Don’t Sacrifice Movement for Load

For every exercise that we use in our program, there are two components. The first component is what most people think of when they think fitness, when we train an exercise, we are looking for some sort of organic changes, i.e. if we could look at your muscles or bones in a microscope after 12 weeks of training, we would see a change in that tissue or bone. The second component we are looking for are neurological changes. When we practice an exercise, we are looking to see if you really “own” the movement. At MDSoF, we believe that both your physical capacity and the quality of your movement contribute equally to both your short-term fitness gains and your long-term health.

On the spectrum of squats, the box squat is at one end, using mostly the posterior chain, i.e. the muscles that comprise a chain from the bottom of your foot to the back of your head, and the front squat is at the other end, using mostly the anterior chain. While both squats use both the front and back of the leg, specifically, we train the box squat to target the posterior chain. In addition, we practice the box squat because it is a great test of a neutral spine. Here’s the deal, if the movement isn’t correct, you won’t be gaining capacity in the areas that our programming is planning for gains.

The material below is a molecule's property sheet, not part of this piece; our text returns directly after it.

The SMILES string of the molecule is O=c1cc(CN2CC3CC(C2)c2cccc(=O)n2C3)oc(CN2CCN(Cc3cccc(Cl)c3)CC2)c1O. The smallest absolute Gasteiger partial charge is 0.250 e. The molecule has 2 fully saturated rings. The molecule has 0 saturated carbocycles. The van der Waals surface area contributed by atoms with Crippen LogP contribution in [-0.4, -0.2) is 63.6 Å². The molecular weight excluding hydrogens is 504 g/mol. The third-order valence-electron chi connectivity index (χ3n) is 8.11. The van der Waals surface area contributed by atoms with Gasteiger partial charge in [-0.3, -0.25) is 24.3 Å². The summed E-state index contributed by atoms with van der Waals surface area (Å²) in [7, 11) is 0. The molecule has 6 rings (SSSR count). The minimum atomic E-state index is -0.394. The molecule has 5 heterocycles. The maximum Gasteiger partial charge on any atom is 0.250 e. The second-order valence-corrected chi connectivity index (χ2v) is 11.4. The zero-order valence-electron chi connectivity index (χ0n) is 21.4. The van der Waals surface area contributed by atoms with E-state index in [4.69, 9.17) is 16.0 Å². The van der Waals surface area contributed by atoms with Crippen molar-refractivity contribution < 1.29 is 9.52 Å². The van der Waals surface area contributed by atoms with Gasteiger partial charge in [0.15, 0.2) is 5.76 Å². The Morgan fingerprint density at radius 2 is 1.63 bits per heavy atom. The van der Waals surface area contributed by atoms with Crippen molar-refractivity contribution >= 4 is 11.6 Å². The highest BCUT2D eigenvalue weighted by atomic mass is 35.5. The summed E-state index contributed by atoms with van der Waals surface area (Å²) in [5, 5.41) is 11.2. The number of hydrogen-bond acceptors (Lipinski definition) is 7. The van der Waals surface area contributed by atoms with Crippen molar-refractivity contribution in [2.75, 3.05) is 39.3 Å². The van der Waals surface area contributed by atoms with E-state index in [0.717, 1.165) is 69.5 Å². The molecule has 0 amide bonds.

We are about half way through this 3 week cycle and I’ve noticed that sometimes our athletes let their knees go forward when they are challenged near the end of their reps. While this video pertains to the box squat, the knees shifting forward can happen in all squats and is the primary cause of knee pain during squats in many of our athletes. In particular, when you are starting box squats, take the time to add some height to the box and/or go lighter for your first sets so that you can re-teach your body the movement. Don’t sacrifice movement for load.

If you want some additional info on the box squat check out this short video on narrated by Louie Simmons. There is also a longer video series called So You Think You Can Squat, which is pretty detailed but also very good. Somewhat longer discussion of box squats by Mark Bell, but still valuable.